the then Lieutenant Governor of the Colony of Victoria, Sir Charles Hotham, on 3 October 1855. The first chancellor, Redmond Barry (later Sir Redmond), held the position until his death in 1880. In the university’s early days, an architectural masterplan was developed, establishing the intended prevailing building style as gothic revival. Early influential architects included Melbourne’s own Joseph Reed, who was responsible for the design of many of the early campus buildings. Although the masterplan held as late as the 1930s, the 1950s saw the modernist style established as a new "house style" for the university, resulting in the mix of buildings seen today. The inauguration of the University was made possible by the wealth resulting from Victoria’s gold rush, and the University was designed to be a "civilising influence" at a time of rapid settlement and commercial growth (Selleck, 2003). The University was secular, and forbidden from offering degrees in Divinity - the churches could only establish colleges along the northern perimeter. The local population largely rejected the supposed elitism of its professoriate, favouring teaching of ’useful’ subjects like law, over those they deemed ’useless’ in the city’s context, like Classics. The townspeople won this debate, and law was introduced in 1857, and medicine and engineering in the 1860s. The admission of women in 1881 was a further victory for Victorians over the more conservative ruling council (Selleck 2003, p164–165). Subsequent years saw many tensions over the direction of the emerging University, and in 1902 it was effectively bankrupt following the discovery of a ₤24,000 fraud from the period 1886-1901 (the University’s yearly grant was ₤15,000) by the University’s Bursar, Frederick Dickson, who was jailed for seven years. This resulted in a Royal Commission that recommended new funding structures, and an extension of disciplinary areas into agriculture and education. By the time of World War I, governance was again a pressing concern. The Council, consisting of more businesspeople than professors, obtained real powers in 1923 at the expense of the Senate. Undergraduates could elect two members of the Council. In this period, the University tended to attract students drawn from affluent backgrounds, with a few opportunities for gifted scholarship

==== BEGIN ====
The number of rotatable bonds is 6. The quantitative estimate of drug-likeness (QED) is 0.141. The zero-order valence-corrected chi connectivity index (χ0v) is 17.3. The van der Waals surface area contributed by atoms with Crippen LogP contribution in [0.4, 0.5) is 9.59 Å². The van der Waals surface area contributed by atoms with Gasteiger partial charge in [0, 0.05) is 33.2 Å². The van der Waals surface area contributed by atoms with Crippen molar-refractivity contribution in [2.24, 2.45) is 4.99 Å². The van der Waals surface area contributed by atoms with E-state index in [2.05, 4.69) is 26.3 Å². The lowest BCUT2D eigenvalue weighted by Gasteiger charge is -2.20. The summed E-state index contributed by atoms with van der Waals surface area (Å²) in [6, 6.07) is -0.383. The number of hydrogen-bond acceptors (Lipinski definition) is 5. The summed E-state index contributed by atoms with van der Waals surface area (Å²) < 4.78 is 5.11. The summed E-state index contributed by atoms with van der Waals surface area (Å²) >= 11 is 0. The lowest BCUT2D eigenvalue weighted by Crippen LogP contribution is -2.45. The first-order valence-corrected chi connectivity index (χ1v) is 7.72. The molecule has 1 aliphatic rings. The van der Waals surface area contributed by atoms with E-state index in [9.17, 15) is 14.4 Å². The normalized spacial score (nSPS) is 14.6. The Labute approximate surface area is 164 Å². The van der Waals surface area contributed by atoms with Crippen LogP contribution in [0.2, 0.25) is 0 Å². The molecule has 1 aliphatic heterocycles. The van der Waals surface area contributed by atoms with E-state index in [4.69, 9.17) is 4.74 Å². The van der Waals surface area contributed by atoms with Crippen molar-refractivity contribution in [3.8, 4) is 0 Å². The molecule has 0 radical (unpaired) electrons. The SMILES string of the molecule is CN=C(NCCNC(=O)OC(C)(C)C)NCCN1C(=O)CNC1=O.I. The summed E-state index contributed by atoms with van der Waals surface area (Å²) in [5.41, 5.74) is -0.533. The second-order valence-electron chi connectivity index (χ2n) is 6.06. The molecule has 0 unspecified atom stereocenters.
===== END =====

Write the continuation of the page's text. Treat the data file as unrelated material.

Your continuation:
Arms